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Making It Work: Reconnecting with Your Partner

Couple sitting on the couch watching a movie“My partner and I both work outside of the home. We have a nine-month-old son. Since we’re already away from our son so much due to work, we’re hesitant to leave him more than necessary outside of work obligations. We also want to keep our relationship strong and spend time focusing on each other. Do you have suggestions for reconnecting with each other that don’t necessarily involve leaving the baby?”

(Have a) date night in. After you’ve put your baby to sleep, have some tea and a candlelight talk. My husband and I call them “Tea Talks.” — Natalie G.R. Elsik, Facebook 

My husband and I would “do lunch” because there was a convenient halfway place for us to sit down together. It was a good way to still squeeze in some us-time. — Amber Nicole Lasley, Facebook

We have a date night every week at home. When the children go to sleep, we eat a nice dinner, have a glass of wine, watch a movie, and cuddle on the couch. — Cirsten Peace, Facebook

Have a special “picnic” after the children go to sleep: wine, cheese, bread—maybe set up a blanket (on the floor) in your kitchen! — Lyndsay Gardner, Facebook

Take a mini vacation and explore a nearby town. Get an (inexpensive) hotel (room) and stay overnight. Babies are easily transportable at this age. — Diane Murray, Facebook

Designate nighttime for hanging out together. That’s what my husband and I do. He’s in the Army, so his schedule is busy and all over the place. After work it’s dinner, children’s bath, housework, spend time with children, then put them to bed. Once they’re in bed, we retire to the living room for movie dates. We go to the (refrigerator’s) frozen section for munchies rather than ordering out or going out. It’s nice. — Taylor Ortiz, Facebook

Sometimes we spend “date night money” on something else that will reduce stress, like having the house cleaned or the car detailed or grocery delivery —something that gives us more time together as a family and doesn’t involve chores. — Marie Cox, Facebook

Get outside on the patio! (It’s) baby-friendly and super intimate, especially after dark. — Erin Jones, Facebook

Get a babysitter after the baby’s bedtime. You could go get drinks, dinner, or dessert. This way it’s during a time the baby wouldn’t normally be spending time with you. Another thing my husband and I have done is: go for walks with our son in his stroller near his bedtime, and he would fall asleep while we were walking. — Tiffany Ozenkoski, Facebook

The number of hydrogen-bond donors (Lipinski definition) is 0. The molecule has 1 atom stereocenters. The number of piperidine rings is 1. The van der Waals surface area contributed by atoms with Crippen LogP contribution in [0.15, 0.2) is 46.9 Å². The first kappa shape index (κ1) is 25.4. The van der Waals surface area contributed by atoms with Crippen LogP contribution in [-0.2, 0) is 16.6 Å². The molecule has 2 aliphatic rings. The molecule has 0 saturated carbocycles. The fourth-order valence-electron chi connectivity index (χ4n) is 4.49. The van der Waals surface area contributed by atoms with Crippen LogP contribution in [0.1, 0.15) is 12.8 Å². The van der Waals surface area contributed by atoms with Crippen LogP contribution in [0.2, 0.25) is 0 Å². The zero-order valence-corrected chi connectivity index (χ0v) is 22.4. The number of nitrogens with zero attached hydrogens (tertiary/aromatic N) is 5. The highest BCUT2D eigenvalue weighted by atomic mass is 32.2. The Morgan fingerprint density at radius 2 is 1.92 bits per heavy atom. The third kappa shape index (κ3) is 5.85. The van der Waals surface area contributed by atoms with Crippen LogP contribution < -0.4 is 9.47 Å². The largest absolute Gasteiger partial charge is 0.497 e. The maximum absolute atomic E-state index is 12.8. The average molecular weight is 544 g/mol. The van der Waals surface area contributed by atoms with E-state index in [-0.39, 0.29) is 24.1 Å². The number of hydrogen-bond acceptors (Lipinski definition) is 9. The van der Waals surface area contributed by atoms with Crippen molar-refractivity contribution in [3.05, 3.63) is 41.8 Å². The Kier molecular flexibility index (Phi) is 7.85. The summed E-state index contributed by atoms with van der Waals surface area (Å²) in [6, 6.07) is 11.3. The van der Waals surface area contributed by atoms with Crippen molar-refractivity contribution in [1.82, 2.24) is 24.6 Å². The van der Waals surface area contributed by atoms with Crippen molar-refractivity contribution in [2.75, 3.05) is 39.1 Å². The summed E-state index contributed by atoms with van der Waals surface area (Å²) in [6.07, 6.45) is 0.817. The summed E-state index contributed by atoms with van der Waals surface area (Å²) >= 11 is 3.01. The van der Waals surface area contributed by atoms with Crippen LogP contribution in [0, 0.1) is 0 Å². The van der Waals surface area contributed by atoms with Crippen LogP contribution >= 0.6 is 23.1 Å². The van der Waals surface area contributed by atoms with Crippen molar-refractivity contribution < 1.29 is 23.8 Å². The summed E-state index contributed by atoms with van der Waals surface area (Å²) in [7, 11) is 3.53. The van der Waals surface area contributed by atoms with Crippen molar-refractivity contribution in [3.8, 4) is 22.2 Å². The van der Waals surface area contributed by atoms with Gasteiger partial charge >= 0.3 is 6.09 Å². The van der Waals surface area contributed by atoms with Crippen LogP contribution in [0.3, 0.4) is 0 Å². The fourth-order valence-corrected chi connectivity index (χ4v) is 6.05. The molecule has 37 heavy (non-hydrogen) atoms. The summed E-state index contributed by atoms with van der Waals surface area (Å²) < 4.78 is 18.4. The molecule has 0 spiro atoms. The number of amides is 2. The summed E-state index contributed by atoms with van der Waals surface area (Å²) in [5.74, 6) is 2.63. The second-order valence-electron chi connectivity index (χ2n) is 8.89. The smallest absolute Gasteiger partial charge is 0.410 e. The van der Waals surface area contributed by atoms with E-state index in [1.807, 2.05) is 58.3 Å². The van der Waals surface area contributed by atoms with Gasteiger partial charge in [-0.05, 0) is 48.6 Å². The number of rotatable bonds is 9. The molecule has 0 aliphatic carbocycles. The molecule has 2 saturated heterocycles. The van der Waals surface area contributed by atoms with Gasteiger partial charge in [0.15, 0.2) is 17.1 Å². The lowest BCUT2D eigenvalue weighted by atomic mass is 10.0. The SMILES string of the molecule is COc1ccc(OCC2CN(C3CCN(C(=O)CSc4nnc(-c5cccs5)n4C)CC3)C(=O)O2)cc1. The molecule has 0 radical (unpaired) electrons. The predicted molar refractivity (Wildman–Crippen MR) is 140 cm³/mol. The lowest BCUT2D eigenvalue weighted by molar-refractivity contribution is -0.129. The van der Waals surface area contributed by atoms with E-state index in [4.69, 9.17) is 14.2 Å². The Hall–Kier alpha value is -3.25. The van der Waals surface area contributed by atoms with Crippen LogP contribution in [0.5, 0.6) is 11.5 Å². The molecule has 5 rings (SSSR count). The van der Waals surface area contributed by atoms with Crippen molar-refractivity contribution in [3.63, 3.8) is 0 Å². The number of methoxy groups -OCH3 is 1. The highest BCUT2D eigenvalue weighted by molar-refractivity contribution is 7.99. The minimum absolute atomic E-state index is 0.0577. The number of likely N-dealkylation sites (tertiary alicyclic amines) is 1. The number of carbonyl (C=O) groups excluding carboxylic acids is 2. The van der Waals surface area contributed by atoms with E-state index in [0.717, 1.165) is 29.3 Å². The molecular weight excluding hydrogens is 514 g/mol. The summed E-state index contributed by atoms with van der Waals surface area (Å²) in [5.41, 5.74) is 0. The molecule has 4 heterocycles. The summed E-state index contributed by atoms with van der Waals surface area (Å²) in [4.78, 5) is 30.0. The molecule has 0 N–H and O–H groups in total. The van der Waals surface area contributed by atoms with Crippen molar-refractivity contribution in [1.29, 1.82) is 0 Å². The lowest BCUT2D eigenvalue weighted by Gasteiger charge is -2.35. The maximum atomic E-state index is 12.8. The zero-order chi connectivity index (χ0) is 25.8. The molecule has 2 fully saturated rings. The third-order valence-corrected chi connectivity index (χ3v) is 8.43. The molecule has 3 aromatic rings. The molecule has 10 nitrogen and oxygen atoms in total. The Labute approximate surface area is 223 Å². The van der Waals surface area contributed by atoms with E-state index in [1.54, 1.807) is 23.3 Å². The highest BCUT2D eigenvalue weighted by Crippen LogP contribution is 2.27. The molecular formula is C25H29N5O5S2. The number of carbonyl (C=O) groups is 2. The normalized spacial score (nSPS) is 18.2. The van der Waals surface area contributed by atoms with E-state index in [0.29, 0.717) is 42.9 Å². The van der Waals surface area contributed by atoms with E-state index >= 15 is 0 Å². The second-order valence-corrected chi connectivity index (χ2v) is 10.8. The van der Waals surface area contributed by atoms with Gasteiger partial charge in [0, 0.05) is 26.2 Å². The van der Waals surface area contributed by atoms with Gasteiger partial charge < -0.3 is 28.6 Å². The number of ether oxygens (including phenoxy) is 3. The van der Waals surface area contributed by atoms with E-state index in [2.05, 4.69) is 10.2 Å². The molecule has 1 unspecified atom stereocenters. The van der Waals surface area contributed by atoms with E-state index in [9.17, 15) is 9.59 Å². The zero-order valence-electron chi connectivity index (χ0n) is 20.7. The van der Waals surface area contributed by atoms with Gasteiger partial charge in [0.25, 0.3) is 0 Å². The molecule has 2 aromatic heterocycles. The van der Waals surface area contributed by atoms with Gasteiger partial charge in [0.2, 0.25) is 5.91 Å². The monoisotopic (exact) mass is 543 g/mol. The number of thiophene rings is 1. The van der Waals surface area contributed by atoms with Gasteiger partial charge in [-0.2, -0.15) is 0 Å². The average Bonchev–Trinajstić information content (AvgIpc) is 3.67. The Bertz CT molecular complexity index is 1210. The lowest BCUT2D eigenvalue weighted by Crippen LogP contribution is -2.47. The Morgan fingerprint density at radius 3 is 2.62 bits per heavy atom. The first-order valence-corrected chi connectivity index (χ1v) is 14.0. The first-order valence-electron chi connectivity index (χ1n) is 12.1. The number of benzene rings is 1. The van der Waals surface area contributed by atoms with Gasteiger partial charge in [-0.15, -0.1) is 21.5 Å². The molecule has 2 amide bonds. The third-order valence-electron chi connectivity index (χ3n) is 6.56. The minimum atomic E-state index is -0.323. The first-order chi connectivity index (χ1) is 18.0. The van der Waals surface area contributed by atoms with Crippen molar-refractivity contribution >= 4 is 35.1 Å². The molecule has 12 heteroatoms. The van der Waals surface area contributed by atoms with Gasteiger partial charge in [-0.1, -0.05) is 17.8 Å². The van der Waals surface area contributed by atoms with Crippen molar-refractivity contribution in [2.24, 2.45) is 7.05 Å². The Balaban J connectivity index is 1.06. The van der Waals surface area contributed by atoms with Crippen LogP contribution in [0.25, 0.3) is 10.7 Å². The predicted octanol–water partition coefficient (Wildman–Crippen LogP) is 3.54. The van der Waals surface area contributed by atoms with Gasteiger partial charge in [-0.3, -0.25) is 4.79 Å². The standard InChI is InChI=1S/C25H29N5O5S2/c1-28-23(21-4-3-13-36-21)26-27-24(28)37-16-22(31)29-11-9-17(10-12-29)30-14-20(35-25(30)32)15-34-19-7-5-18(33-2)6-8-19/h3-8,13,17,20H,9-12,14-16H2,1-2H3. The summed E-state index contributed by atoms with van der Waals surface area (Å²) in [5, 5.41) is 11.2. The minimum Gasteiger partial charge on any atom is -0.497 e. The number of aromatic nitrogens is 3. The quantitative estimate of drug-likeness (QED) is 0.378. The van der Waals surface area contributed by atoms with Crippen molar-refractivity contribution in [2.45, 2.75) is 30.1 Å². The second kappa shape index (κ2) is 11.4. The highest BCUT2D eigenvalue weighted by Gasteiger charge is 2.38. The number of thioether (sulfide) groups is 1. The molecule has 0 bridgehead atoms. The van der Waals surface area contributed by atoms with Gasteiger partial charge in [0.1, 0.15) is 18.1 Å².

That’s a fantastic goal! I would say picnics in a park, cooking and eating together at home, going to the pool together, hiking, biking — whatever you’re into could be a potential opportunity to partake in the experience together. — Sara Baumgartner, Facebook

We do an “evening constitutional” walk every night after dinner before bed. It’s great for a bedtime routine, health, and connection. We love to have friends over for dinner or to watch sports as a way to nurture our other relationships as well. — Lindsay Brake, Facebook

My husband and I don’t want to leave our baby either so we go on dates during the day. We meet up and have lunch together about once a month. — Candice Walker, Facebook

We do date nights with whatever child is under one at the time. (We have four right now.) You can also set up a picnic/date night at home after baby is in bed — nice dinner then a new movie. — Christy Hunt, Facebook

(Have) 10 minutes a day cuddle time with no talk of baby or bills — and no cell phones. — Nicole Ziegler-Agins, Facebook

New Situation “I have worked outside of the home since my daughter was three months old. My 18-month-old daughter has been at the same small in-home daycare since I returned to work. She has always done well with saying goodbye to me or my partner when one of us drops her off in the morning. That changed about three weeks ago. Now she clings to us and cries. Our daycare provider assures us that the tears never last long after we leave. It’s not only at daycare. If I try to leave the house to do an errand without her, she starts to cry. I know it’s common for toddlers to experience separation anxiety. I can easily take her along during my errands, but leaving her at daycare is a different story. How can I help ease her anxiety?”


Please send your story ideas to Amy at nbeditor@lllusa.org.

 

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